April 10, 1963 – Loss of USS Thresher

 In the late summer of 1984, I was finishing up my Submarine Qualifications aboard USS Michigan SSBN-727(G)[1]. My belief was that my final Qual Board[2], to be held in early November, would be focused especially on damage control. I had already shown myself to be a pretty good systems guy, and my watch standing as Missile Compartment Roving Patrol and Strategic Weapons Technician had shown that I was very adept at both understanding a given situation and anticipating the sequence of any evolution for a casualty situation.

The “red sig” from Lt. DJ Fairfax

So I had come to believe that my Board would focus outside of the Missile Compartment and the Missile Control Center, probably more on Engine Room and Air systems, which for some reason, I had passed but had received a “red” signature[3] on the Block Check out from my own Division Officer, Lt. David Fairfax. I was pretty determined to smoke my board, so I buckled down and hit the books determined to know more about the subjects than anybody else.[4]

During the process, I pulled out the big green Ships Systems books. Most folks avoid these because while they are the “official” NAVSEA books, they also can be a bit overwhelming information-wise and they tend to not be as interesting as actually tracing out a system yourself or talking to an expert. But the Damage Control book was enthralling because I learned, in August of 1984, that the US Navy had intentionally and purposely dropped a whole bunch of depth charges on USS Thresher in the summer of 1962.

The manuals noted that the Navy had been both surprised and disappointed by the results of the test, which showed that Thresher had been “significantly damaged” by the pounding.[5] The Thresher completed the tests and proceeded to the yard where the repairs and previously delayed overhaul took place.

Keep in mind that in 1962 the Thresher was THE cutting edge technology in underwater warfare. There had NEVER been a submarine like her before and in truth, the Navy had no real idea of her overall abilities or capabilities. Much of her short life was dedicated to learning how to use new weapons systems with the new design of the subs. No one knew for certain how things worked. They knew how they were designed to work, but as my own experience aboard Michigan would teach me, that is NOT the same thing.

After the loss of Thresher, Admiral Rickover would be the only high ranking Navy official to speak truth to power and say as much. He innately understood that reactor start up procedures took too long and it was clear to all that Thresher had lost power and had a reactor SCRAM. He alone told the Board of Inquiry and Congress that “When fact, supposition and speculation, which have been used interchangeably, are properly separated, you will find that the known facts are so meager it is almost impossible to tell what was happening aboard Thresher.”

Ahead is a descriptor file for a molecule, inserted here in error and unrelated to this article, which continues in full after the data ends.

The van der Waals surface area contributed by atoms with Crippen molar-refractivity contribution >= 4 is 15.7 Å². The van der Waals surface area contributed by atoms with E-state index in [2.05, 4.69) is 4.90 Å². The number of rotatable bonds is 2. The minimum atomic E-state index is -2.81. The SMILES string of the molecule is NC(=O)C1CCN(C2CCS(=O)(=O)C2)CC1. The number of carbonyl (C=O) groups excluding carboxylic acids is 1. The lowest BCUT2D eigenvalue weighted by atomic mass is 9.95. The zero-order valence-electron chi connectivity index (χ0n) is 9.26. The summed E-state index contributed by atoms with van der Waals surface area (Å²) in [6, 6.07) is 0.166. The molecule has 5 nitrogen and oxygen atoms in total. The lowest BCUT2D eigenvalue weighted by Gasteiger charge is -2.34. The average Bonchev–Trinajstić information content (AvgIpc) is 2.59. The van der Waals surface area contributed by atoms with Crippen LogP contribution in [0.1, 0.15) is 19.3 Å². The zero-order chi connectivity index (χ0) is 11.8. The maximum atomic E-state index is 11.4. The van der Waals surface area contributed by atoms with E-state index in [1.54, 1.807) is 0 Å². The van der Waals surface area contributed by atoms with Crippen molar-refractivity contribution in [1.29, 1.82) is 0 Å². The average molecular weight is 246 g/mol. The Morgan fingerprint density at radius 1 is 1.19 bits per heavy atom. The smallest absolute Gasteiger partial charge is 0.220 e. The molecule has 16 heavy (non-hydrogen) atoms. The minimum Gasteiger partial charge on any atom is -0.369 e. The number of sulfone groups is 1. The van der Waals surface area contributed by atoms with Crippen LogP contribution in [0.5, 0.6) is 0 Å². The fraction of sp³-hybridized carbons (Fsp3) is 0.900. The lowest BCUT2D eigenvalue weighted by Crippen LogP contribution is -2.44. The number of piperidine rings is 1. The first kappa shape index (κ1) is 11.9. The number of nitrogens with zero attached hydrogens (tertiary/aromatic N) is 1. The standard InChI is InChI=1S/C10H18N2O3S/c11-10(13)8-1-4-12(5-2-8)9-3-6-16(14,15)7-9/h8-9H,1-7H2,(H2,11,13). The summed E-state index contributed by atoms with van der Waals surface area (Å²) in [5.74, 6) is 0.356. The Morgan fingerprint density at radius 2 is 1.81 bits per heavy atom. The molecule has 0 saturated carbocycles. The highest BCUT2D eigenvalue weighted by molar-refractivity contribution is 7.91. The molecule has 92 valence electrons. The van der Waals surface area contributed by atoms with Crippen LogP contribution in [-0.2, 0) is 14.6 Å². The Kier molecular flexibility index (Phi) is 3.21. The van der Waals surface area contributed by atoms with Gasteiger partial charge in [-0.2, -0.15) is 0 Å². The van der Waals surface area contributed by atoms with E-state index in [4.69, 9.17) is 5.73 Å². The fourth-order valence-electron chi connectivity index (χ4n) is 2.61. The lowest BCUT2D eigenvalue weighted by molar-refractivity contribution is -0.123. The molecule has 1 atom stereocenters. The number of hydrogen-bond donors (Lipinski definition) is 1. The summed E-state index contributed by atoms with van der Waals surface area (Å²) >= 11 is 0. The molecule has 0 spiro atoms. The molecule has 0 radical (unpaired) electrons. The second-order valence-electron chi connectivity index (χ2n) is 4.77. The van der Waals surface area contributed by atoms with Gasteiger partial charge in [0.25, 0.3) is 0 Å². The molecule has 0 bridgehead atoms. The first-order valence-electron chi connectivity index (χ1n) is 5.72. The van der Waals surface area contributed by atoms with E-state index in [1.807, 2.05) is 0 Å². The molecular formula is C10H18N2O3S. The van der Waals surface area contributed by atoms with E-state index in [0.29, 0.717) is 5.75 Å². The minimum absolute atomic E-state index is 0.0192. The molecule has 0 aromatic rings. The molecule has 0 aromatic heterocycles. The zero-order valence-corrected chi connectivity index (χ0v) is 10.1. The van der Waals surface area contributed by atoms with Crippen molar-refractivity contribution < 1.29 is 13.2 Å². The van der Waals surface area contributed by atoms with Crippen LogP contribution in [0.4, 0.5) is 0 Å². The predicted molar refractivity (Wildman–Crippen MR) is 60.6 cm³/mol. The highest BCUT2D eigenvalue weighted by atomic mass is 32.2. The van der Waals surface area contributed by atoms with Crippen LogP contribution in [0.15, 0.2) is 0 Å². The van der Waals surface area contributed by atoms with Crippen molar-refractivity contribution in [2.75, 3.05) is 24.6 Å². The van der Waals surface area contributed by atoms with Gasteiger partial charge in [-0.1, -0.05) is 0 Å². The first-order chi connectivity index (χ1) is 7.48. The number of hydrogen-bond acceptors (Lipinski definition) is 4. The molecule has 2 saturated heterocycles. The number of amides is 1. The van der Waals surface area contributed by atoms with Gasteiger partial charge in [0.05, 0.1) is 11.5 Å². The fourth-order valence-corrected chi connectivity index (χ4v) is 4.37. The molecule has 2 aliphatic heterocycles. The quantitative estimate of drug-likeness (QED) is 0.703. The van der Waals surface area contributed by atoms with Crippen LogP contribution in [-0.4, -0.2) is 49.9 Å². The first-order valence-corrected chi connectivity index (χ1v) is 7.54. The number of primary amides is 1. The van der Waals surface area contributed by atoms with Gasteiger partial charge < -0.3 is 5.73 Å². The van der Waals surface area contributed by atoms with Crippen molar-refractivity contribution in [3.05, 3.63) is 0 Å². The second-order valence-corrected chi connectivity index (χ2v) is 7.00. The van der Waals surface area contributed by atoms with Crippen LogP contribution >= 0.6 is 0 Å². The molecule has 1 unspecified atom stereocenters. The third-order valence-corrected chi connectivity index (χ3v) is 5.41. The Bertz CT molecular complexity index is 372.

It was a sobering thing for a twenty year old aspiring submariner to read.

And it drove home to me, more than anything I had previously learned or believed, that going to sea in ships – especially ships that are designed to go underwater, is inherently dangerous.

I remember sitting in the crews library and imagining myself asking the men who went down on Thresher if it was worth it? Did they believe in what they were doing? Was it so important that the risks are worth the danger?

In my mind, they said, “Yes.”

The Navy literally revamped the entire submarine construction and maintenance process and procedures following the loss of Thresher. Today the Navy employs a program known as “SUBSAFE,” which verifies that every part, every weld, every document aboard a boat is 100% in compliance with every safety precaution that could possibly be imagined.

And it’s still dangerous.

We have not lost a boat since 1968. But – and it gives me chills to write this – we will. It is as inevitable as the tides. Someday, when we least expect it, when we have become complacent or sloppy or even just confident in our abilities and skills, we will.

And the lessons of Thresher, now fifty years old, will be dusted off and revisited, along with new lessons learned. Men will be remembered and an entire new generation of young boys will go to sea and ask their ghosts, “Is it worth it?”

Yes, it is.

[1] As she was then. Today she is still in service as SSGN-727.
[2] Submarine Qualification Board – a Three Qualified Member Panel (including at least one officer) which personally and intensively examines every submariner at the completion of the Qual process and then recommends to the Commanding Officer that a sailor be designated “Qualified in Submarines.” Trust me, this board is a serious exam and one which few people pass without at least several “look ups” and trips back to the board members over the course of several days. It is also one of the most rewarding moments in life when all three members sign off of the qualification card.
[3] Indicating that he had some belief that I while I passed his checkout, he did not feel that I was 100% “up to and touching” on the material.
[4] Which, by the by, paid off handsomely at my board. I had one “lookup” which had nothing to do with Damage Control or Air Systems, only a minor “ulee” question about the forward drain pump and maximum rpm.
[5] Normal Polmar will later note in his book, “The Death of the USS Thresher” that the Navy had subjected Thresher to “a greater intentional pounding than any submarine in the history of the US Navy.”

Posted on April 9, 2013, in Dave Rants. Bookmark the permalink. Leave a comment.

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